Tesla + Insurance

Aug 31 2019

Tesla’s decision to offer car insurance on their cars has been tickling my brain recently. Of course I am not an expert on Tesla nor insurance, but the simple characteristics of the new offering and Tesla’s state of affairs offers a lot to think about.

I would like to argue that this new practice is simply a new form of debt for Tesla for a few reasons. First, insurance is a very capital intensive business. Just like debt, there are ~fixed~ payments that must be made. I put squiggles because of course there is no guarantee on the cost of running business, but actuarily there is an expectation.

Second, just like debt, running this business provides further access to upside. Tesla is creating more value for their customers (and potential ones but more on that later) and so they can make additional revenue. Debt also provides this because if I 10x my business, I still only owe my fixed payment.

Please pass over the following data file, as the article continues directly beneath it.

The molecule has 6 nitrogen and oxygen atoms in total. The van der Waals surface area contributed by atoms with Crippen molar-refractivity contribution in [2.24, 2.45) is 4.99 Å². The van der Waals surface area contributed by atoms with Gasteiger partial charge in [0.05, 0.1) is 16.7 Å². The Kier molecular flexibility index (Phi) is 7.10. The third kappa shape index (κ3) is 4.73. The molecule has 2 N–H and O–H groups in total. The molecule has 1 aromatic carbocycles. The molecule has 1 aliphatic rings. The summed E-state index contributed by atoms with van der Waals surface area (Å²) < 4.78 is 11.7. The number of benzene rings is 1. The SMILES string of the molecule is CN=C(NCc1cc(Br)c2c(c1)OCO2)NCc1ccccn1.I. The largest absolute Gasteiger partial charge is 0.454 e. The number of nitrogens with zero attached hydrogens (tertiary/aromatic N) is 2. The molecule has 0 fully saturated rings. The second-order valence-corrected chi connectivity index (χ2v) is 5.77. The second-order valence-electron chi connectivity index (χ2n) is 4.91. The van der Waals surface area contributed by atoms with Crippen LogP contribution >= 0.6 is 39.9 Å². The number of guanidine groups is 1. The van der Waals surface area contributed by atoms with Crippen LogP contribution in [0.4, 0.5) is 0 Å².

The flip side of this is also true. Even if my business shrinks, I still owe my fixed payment. Equity does the opposite and offers a proportion of the success. For this reason, many companies look to raise capital from equity in their early stages and from debt when they are more mature.

This is intriguing because Tesla already is a capital-intensive business and has a lot of debt, so it makes you think if this level of theoretical leverage is acceptable. Furthermore, the primary goal of any portfolio is to diversify (unless you want to gamble of course.) You can diversify within any realm of course, but it seems problematic that Tesla would only be offering insurance on one type of car. In other words, they placed a bet on their cars. A single software or hardware issue can cause their entire fleet to have issues leading to incredible losses. Insurance usually plans on only a small percentage of their clients making claims, this is hopefully true here but not necessarily.

Ultimately, I think about this like an LBO in which they are taking on high levels of debt to create an outsized equity return. The issue is it takes a lot of success to generate that return and if a certain bar is not met, it can mean failure for the company.

The last part to consider which may redeem them is that there is an element of cross-sell. The additional revenue is not just insurance premiums. They will hopefully get new customers because Tesla is offering them reduced premiums which just lowers the switching cost of buying a Tesla.

Does this make it worth it? Did Tesla just make a risky bet on themselves? Time will tell.